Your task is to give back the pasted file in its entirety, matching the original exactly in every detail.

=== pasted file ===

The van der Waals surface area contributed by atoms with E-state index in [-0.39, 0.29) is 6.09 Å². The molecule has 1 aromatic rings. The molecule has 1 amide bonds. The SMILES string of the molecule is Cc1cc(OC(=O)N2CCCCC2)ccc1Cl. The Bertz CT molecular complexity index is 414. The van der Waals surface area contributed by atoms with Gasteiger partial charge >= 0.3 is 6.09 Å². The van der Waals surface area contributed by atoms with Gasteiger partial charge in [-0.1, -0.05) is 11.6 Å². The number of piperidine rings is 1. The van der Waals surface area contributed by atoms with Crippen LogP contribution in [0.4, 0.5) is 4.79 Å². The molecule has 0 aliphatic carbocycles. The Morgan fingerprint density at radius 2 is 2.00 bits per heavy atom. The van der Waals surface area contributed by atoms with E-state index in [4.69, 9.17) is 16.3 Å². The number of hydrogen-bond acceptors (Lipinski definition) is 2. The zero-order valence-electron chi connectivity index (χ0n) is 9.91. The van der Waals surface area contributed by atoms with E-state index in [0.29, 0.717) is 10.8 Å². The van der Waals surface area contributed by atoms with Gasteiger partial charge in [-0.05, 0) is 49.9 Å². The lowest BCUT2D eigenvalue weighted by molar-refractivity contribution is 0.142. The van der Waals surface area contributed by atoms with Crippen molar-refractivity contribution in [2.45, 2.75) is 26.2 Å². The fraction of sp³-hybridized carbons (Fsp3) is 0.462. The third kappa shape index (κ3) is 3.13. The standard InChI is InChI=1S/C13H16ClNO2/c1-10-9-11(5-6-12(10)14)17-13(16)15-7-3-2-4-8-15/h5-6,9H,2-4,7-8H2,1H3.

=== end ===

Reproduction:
The van der Waals surface area contributed by atoms with E-state index in [-0.39, 0.29) is 6.09 Å². The molecule has 1 aromatic rings. The molecule has 1 amide bonds. The SMILES string of the molecule is Cc1cc(OC(=O)N2CCCCC2)ccc1Cl. The Bertz CT molecular complexity index is 414. The van der Waals surface area contributed by atoms with Gasteiger partial charge >= 0.3 is 6.09 Å². The van der Waals surface area contributed by atoms with Gasteiger partial charge in [-0.1, -0.05) is 11.6 Å². The number of piperidine rings is 1. The van der Waals surface area contributed by atoms with Crippen LogP contribution in [0.4, 0.5) is 4.79 Å². The molecule has 0 aliphatic carbocycles. The Morgan fingerprint density at radius 2 is 2.00 bits per heavy atom. The van der Waals surface area contributed by atoms with E-state index in [4.69, 9.17) is 16.3 Å². The number of hydrogen-bond acceptors (Lipinski definition) is 2. The zero-order valence-electron chi connectivity index (χ0n) is 9.91. The van der Waals surface area contributed by atoms with E-state index in [0.29, 0.717) is 10.8 Å². The van der Waals surface area contributed by atoms with Gasteiger partial charge in [-0.05, 0) is 49.9 Å². The lowest BCUT2D eigenvalue weighted by molar-refractivity contribution is 0.142. The van der Waals surface area contributed by atoms with Crippen molar-refractivity contribution in [2.45, 2.75) is 26.2 Å². The fraction of sp³-hybridized carbons (Fsp3) is 0.462. The third kappa shape index (κ3) is 3.13. The standard InChI is InChI=1S/C13H16ClNO2/c1-10-9-11(5-6-12(10)14)17-13(16)15-7-3-2-4-8-15/h5-6,9H,2-4,7-8H2,1H3.